Tuesday, October 24, 2006

Endorsement Season Starts

Endorsement Season Starts

I find endorsement season deeply frustrating, as the old media bends over backwards to split their ticket in sacrifice to the altar of their false god of objectivity.

Today the Press-Citizen starts with endorsements and feels the need to devote a great deal of their editorial endorsing the two Democrats - Larry Meyers and Sally Stutsman - to a weak case for making the office non-partisan.

Partisanship is under-rated and unjustly maligned. The parties are more than labels these days and in choosing to affiliate with one and run with one, candidates make a powerful statement about their overall philosophy of government. From the courthouse to the US House, we're choosing between folks who associate themselves with the rich get richer philosophy of Reagan and the Bushes, or Democrats who believe in fairness for the less powerful.

Jim Leach wants to live in the old world and pretend partisanship doesn't matter, as he addresses Kirkwood students:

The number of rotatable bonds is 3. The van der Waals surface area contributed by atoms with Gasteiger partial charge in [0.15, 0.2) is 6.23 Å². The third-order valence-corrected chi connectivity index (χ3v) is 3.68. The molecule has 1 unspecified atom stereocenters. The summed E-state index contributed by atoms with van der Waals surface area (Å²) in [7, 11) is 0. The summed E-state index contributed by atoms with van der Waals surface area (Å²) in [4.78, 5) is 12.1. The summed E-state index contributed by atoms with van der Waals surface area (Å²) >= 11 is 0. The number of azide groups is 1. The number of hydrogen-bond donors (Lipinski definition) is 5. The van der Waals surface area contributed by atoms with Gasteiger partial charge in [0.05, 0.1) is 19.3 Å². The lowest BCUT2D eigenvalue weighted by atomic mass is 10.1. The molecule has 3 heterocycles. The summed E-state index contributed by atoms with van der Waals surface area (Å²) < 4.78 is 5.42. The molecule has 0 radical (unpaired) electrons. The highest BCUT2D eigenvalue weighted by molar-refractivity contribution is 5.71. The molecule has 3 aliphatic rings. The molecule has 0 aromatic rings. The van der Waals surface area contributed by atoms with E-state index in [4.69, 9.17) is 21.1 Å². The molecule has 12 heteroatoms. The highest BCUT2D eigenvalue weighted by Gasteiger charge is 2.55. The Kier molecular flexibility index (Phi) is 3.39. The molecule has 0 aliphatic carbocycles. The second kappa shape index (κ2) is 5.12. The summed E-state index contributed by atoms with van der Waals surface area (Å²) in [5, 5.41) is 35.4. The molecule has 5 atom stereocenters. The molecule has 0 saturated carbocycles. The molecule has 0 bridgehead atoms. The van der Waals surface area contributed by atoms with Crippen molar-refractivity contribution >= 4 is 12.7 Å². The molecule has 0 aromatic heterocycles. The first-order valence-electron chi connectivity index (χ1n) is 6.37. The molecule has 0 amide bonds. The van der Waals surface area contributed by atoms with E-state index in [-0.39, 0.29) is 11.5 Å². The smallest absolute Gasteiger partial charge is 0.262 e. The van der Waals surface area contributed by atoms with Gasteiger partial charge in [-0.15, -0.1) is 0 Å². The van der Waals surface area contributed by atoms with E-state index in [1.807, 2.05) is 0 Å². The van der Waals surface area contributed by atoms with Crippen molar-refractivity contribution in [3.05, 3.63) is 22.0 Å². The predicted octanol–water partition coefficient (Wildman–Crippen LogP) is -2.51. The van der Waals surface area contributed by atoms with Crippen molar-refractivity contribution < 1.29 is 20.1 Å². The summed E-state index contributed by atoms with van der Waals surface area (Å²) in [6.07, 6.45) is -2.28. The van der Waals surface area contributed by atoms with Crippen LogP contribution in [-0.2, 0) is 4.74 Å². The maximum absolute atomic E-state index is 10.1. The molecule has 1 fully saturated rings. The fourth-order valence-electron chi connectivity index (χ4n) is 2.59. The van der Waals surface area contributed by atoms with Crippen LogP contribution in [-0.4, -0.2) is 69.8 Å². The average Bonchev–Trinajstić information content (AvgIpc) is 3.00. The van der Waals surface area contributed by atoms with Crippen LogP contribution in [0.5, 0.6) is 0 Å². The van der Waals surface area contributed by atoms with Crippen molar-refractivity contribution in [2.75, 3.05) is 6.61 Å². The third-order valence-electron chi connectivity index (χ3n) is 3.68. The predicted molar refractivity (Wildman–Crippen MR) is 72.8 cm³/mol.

'I will present myself as a candidate who will build up the center and serve as a bridge between the parties,' Leach, R-Iowa, said. 'What we need in this Congress are people who are more in the center, and they can be Democrats or Republicans.'

That bridge, like Don Young's bridge to an unpopulated island in Alaska, goes nowhere in 2006. Except perhaps to a newspaper endorsement, or a wasted vote by a misguided progressive who is taught by editorial boards that straight tickets are bad manners.

Dave Loebsack is more realistic:
Loebsack said "millions of Americans and thousands of Iowans" have been harmed by policies set forth by the Bush Administration and the GOP-controlled Congress. Loebsack also refuted previous claims that he and his opponent share similar views.

"We are different folks," he said. "I would never claim that my opponent is Jim Nussle or Tom DeLay or Steve King, but he is the only Republican running in this race, and I'm the only Democrat. That's a big difference to me."

Loebsack said he would vote for a minimum-wage increase of at least $2.10 an hour, repeal tax cuts for the wealthy, call for immediate troop withdrawal from Iraq and redirect funds to help support other programs such as Pell Grants.

"It matters which party is in power and right now, the Republican-controlled Congress has no interest in calling George Bush on the carpet," Loebsack said. "There's been no oversight in this Congress."

This is the year to save some ballot marking time and make a statement, which is why I made my own endorsement a couple weeks back: straight ticket Dem.

The BBC checks in with former Clash drummer Terry Chimes (billed as "Tory Crimes" on the first album, hee hee hee) who is now of all things a chiropractor.

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